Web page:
For example, a lot of Treasury folks deal with Treasury Workstations or their organization’s accounting system. Both of these technologies are essentially highly customized database programs.
Most office suites have Access as part of their software package. If not, there are open source alternatives that you can explore as well. Learn how to make a simple database. If you do then you will understand the role of a Table, a Query, and Report and how they come about.
I was once involved in a project where a new system was being implemented, and as part of the implementation there was a meeting to discuss difficulties in understanding what to include in a report. This was the third or fourth such meeting that had been scheduled, so the difficulties did not appear to be of a simple variety.
We were able to successfully communicate our needs to them by using “database –speak” – stating in effect “what we imagine was if this information was in Table A, and this was in Table B, then this report would result from a query that pulled this info from Table A here, and this information from Table B there, and then ran it through Table C”. All at once we noticed the tech folks nodding their heads in understanding, and the difficult-to-deliver report was provided the very next day.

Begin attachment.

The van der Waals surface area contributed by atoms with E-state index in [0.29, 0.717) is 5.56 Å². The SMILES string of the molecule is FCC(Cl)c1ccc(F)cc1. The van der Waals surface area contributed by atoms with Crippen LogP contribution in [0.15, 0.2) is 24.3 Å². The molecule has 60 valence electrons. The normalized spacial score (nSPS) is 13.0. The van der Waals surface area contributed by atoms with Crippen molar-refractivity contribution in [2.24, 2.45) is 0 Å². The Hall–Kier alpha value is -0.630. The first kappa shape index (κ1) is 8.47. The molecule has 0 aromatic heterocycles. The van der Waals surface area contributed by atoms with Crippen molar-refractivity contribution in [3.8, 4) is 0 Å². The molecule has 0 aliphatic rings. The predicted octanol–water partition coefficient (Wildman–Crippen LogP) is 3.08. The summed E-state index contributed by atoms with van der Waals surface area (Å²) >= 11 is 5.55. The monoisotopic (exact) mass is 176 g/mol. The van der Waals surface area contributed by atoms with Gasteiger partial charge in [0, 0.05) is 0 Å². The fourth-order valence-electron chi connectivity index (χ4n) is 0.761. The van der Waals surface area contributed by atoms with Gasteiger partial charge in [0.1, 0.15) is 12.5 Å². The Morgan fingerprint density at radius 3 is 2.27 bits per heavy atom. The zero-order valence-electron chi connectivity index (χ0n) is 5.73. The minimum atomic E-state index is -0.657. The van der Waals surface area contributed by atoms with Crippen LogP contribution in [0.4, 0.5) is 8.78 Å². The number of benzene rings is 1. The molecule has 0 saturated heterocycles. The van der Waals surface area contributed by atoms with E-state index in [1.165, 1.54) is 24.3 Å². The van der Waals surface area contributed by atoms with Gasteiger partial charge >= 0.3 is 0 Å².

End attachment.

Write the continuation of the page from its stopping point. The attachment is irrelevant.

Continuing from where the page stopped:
As another example, one of our co-workers needed to download information out of a report into Excel, where they would spend about an hour selecting specific parts of the report, organizing this information, summarizing it using calculations within the spreadsheet, and preparing it for printing.
We were able to develop simple Visual Basic for Applications code (this comes with Excel) that effectively performed these repeatable tasks for the co-worker and made their work effectively a push of the button exercise. Once they had executed the download, all they had to do was push a button in Excel and walk to the printer. One-hour’s worth of work had become less than 5 minutes!
Today, as you perform your work in Excel, record some of it as a Macro. After you have finished recording, go into the VBA window and look at the code that resulted from your activity. What parts are identifiable to you just by looking at the code (even if you do not understand VBA code)? Can you find out the syntax using a simple Google search of some of the items?
Key Takeaways
Financial Analysts do not need to wait for a lot of long-term formal training in order to improve their efficiency, effectiveness, and contribution to the organization, all that is required is taking the time to have a curious mind and ask lots of question, learn the tools of the trade, understand the organizational environment, communicate with business partners and develop technology familiarity.
·         What steps do you believe a Financial Analyst can begin taking today that will improve their value contribution?
·         Do any of the steps listed above resonate with your experience?
Add to the discussion with your thoughts, comments, questions and feedback! Please share Treasury Café with others. Thank you!